The burden of proof is important in any litigation. While this is equally true in tax cases, there are some special rules that apply. For example, a tax assessment issued by the IRS is subject to a presumption of correctness, leaving the taxpayer to establish, by a preponderance of the evidence, that the assessment is incorrect. See Helvering v Taylor, 293 U.S. 507, 515 (1935). But that presumption may not apply if the assessment is “naked” and lacks any foundation. See United States v. Janis, 428 U.S. 433, 441-42 (1976). In a similar vein, while the burden of proof is generally on the taxpayer, if the IRS asserts new matter in its answer, the government will bear the burden of proof.… Read More
If a tax is not subject to Tax Court review, the taxpayer is free to pursue a refund claim, but full payment is a jurisdictional prerequisite. Flora v. United States, 362 U.S. 145, 150-51 (1960). In some contexts the full payment requirement is relaxed because the tax is divisible; for example, a corporate officer challenging a trust fund recovery penalty assessment need only pay the tax for one employee to establish jurisdiction. Psaty v. United States, 442 F.2d 1154, 1159 (3d Cir. 1971). While the trust fund recovery penalty is recognized as a divisible tax, the question whether a tax is divisible remains open in a number of other contexts.… Read More
The IRS periodically identifies tax strategies it considers abusive as “reportable transactions,” a designation that triggers disclosure obligations for material advisors involved in the transactions. See I.R.C. § 6111(a). They also must maintain lists of participants involved in reportable transactions. See I.R.C. § 6112(a). And individual taxpayers must make disclosures with their returns. See Treas. Reg. § 1.6011-4(a).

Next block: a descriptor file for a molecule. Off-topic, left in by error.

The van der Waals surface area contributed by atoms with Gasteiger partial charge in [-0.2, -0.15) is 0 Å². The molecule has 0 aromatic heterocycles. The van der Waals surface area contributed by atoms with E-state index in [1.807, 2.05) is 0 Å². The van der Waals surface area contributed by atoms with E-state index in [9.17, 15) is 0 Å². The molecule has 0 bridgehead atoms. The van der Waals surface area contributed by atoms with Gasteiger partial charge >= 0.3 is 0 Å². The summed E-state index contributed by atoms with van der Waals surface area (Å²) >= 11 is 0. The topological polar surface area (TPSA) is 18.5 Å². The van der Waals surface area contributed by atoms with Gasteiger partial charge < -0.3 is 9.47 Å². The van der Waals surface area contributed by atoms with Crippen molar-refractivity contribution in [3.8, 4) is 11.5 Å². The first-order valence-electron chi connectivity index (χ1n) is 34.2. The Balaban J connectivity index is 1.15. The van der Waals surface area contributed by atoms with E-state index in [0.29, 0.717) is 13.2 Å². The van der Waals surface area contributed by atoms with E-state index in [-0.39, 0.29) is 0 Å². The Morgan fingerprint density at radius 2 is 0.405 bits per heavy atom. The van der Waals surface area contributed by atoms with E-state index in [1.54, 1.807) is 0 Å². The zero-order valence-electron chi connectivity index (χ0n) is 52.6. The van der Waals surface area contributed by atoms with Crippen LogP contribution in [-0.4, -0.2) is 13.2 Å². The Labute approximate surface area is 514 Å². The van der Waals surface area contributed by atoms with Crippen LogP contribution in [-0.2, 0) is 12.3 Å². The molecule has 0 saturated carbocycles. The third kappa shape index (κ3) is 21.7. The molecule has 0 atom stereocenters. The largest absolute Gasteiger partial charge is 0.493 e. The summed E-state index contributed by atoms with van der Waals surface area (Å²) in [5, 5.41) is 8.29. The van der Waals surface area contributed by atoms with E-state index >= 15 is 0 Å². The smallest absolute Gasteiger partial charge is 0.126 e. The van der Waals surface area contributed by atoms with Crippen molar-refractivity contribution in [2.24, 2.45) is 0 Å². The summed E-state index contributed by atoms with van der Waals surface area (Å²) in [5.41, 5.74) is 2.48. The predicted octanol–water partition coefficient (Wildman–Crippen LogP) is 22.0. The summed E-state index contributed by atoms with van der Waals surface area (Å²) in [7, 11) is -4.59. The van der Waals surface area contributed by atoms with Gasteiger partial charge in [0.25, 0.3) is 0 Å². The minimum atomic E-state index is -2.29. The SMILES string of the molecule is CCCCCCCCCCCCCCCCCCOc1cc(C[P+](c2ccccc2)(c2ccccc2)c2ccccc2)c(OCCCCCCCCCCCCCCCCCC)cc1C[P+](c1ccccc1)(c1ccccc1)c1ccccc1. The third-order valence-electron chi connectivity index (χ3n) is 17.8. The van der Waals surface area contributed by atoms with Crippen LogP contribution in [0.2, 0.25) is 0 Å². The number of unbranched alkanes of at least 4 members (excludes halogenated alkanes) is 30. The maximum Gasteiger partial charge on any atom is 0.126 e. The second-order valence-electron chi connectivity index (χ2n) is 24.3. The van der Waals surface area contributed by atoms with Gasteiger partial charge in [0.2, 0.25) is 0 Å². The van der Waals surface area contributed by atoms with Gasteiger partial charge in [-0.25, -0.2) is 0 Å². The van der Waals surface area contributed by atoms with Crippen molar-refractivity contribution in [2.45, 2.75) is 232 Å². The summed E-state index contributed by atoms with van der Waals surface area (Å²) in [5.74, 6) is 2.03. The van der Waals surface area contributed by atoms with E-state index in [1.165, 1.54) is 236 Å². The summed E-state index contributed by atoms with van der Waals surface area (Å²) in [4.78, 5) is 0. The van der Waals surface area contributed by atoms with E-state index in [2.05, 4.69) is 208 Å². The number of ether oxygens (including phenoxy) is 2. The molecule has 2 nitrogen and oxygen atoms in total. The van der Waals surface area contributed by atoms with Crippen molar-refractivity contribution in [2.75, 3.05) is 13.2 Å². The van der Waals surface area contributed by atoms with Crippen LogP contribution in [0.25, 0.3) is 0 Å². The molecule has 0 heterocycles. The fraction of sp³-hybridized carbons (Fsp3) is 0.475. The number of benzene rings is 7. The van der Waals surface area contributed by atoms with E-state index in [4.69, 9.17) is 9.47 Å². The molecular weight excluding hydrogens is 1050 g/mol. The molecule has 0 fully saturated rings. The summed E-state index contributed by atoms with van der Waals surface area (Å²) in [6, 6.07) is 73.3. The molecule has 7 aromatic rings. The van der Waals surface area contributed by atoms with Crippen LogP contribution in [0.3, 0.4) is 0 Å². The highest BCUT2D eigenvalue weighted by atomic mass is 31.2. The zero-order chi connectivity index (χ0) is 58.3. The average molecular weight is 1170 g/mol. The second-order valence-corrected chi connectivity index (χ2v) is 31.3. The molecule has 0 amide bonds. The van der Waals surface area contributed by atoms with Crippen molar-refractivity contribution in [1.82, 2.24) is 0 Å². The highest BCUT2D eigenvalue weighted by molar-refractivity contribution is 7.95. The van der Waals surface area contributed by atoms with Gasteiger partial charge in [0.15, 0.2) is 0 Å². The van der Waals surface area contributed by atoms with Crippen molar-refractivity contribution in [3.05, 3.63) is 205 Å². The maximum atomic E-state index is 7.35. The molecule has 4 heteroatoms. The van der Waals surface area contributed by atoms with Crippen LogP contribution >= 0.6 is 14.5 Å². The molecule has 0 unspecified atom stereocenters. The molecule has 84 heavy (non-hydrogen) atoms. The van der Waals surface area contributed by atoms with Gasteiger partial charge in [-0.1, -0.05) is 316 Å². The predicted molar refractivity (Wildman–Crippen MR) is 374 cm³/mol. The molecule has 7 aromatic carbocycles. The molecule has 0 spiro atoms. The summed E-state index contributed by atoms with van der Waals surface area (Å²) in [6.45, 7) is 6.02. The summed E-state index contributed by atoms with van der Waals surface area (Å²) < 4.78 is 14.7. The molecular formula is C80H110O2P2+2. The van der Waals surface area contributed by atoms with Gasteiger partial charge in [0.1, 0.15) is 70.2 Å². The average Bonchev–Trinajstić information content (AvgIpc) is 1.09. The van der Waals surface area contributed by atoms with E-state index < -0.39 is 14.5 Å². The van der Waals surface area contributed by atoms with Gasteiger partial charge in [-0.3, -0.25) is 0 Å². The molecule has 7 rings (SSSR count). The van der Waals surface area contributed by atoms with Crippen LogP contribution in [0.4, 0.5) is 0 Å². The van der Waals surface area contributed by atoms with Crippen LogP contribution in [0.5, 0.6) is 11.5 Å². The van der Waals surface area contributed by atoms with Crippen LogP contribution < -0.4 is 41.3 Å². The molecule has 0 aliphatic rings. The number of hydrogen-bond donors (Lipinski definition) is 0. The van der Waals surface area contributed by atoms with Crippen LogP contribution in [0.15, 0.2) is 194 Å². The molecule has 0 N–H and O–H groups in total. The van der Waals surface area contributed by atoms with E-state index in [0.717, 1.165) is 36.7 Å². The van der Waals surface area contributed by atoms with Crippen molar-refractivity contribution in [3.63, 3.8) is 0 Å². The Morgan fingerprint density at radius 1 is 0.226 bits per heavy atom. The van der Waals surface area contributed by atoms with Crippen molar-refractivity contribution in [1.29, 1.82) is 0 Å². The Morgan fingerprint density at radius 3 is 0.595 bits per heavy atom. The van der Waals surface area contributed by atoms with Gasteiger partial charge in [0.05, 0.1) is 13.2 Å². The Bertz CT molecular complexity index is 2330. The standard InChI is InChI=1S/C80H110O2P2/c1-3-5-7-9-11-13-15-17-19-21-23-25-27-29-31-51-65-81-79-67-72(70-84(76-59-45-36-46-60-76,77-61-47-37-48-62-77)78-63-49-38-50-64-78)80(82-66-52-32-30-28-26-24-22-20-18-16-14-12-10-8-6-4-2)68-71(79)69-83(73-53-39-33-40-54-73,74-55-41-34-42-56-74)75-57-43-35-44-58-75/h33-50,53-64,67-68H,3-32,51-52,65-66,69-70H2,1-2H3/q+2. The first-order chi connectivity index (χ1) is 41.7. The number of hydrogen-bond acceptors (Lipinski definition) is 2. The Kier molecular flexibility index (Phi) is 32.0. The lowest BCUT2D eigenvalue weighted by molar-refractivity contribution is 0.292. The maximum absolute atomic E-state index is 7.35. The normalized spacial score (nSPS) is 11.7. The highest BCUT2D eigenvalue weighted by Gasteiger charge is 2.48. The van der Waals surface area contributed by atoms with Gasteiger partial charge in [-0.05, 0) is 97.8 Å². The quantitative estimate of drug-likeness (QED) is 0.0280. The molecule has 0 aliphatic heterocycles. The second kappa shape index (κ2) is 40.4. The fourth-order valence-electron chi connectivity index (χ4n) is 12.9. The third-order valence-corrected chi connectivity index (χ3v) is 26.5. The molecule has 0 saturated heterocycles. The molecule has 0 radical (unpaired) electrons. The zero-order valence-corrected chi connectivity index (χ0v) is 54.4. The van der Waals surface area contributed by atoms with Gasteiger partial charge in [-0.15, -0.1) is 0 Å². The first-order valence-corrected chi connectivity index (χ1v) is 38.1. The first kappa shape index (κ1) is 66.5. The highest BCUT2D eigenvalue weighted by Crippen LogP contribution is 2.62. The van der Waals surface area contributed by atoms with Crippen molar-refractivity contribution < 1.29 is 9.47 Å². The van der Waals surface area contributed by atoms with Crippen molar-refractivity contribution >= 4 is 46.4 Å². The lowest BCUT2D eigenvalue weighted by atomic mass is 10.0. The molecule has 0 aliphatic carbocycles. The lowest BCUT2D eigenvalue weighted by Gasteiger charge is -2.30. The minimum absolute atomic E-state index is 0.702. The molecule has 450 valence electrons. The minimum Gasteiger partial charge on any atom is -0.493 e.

Reportable transactions come in a variety of forms. Where the IRS determines that a particular type of transaction is a tax avoidance scheme, it will designate it as a listed transaction, making all substantially similar transactions subject to the reporting and record-keeping requirements outlined above.… Read More
The United States has entered into bilateral tax treaties with a significant number of countries. The general goal of these arrangements is to increase trade by eliminating double taxation. As a consequence, they have rules to determine the residence of taxpayers and provisions limiting the ability of the treaty partners to impose taxes in certain cases.
A few of these treaties include provisions for collection assistance; earlier this year, a district court addressed a challenge to a request for collection assistance received from the Kingdom of Denmark. See Dileng v. Comm’r, 157 F. Supp. 2d 1336 (N.D. Ga. 2016). Recently, a district judge in North Carolina addressed the collection assistance provisions of the U.S.-Canada treaty.… Read More
Employers are required to withhold FICA and income tax from employees’ pay checks and make periodic deposits of the amounts withheld. If the taxes are not withheld and paid over to the IRS, the employer is subject to monetary penalties and individuals affiliated with the employer may face personal liability for the trust fund recovery penalty. See I.R.C. §§ 6656 (employer penalty); 6672 (trust fund recovery penalty).
The failure “to collect, account for, and pay over” these taxes is also a felony. I.R.C. § 7202. While payroll tax violations were rarely prosecuted historically, times have changed, and the Tax Division has made employment tax prosecutions a priority.… Read More